If the error must be corrected in order for operation to continue, the error handler 102 evaluates the error to determine if it is correctable by the customer. As an example, the scanner 106 may have returned a failed scan attempt, or the printer 110 may be out of paper. If the error is correctable by the customer, the handler 102 guides the customer through correction of the error. For example, if the scanner 106 has returned a failed scan attempt, the customer may simply be instructed to repeat the scan. This may be done by issuing an instruction on a display screen, optionally accompanied by an alert tone, with a voice instruction, or in any of a number of different ways. If the remedy by the customer is successful (for example, if the customer has successfully repeated the scan), the error handler 102 returns a “success” status to the calling application.
On the other hand, if the error is not correctable by the customer or is correctable but has not been corrected within a predetermined period of time or number of attempts, the error handler takes the checkout system offline and alerts a store employee, who is directed to come to the checkout system and correct the error. For example, if the printer 110 is out of paper, a store employee would be instructed to come to the checkout system. After correction of the error, the checkout system is put back online and a “success” status is returned to the calling application.
FIG. 2 illustrates in further detail the error handler 102 shown in FIG. 1. The error handler 102 includes an error processor 202 which receives an error status and manages a response to the error. The error handler 102 also includes a remedy scenarios database 204, which is connected to and is accessible by the processor 202. The remedy scenarios database 204 includes possible error statuses and steps for remedying each error status included in the database 204. This information preferably includes information about whether the error status interferes with operation, and whether the error status can be repaired by a user. The error handler 200 includes an alert mechanism 206 for providing an alert indicative of an error. The alert mechanism may include a pager, an alarm, a display or some other appropriate alerting device. The error handler 102 also includes a display screen 208 for communicating status and error correction information to a customer or store employee, as well as an input device 210 for receiving needed inputs from a customer or store employee.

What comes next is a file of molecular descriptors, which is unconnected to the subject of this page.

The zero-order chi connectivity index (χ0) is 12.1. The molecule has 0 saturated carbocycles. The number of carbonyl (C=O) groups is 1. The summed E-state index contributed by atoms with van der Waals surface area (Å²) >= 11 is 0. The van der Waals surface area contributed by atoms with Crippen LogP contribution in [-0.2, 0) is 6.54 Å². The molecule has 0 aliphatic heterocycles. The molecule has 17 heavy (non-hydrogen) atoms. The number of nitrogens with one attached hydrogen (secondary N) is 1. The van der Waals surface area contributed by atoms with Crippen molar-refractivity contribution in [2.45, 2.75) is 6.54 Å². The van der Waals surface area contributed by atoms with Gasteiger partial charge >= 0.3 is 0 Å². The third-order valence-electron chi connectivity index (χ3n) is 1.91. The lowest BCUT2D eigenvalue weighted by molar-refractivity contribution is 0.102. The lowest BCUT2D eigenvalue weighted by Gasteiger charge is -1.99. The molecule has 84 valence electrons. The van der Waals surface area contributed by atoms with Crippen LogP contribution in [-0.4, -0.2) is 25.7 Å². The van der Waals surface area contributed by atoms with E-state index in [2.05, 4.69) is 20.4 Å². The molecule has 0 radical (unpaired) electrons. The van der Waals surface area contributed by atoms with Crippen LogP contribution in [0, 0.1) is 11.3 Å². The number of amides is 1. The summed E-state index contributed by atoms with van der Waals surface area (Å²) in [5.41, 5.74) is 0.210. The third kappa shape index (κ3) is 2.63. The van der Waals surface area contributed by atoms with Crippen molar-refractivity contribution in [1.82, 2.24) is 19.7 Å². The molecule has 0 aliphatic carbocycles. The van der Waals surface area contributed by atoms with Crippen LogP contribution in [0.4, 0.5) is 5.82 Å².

The error handler 102 further includes a user actions database 212 which includes a sequence of step by step user actions to be taken to execute each remedy scenario, as well as a video guide database 214, which includes video instructions to be displayed to provide assistance to a customer or store employee with respect to the step by step instructions to be followed in executing a particular remedy scenario responsive to the error status. The video instructions are received from the video guide database 214 and displayed on the display screen 208 as part of the error resolution procedure. The error handler 102 also preferably includes an error log 216 for logging error statuses and resolutions.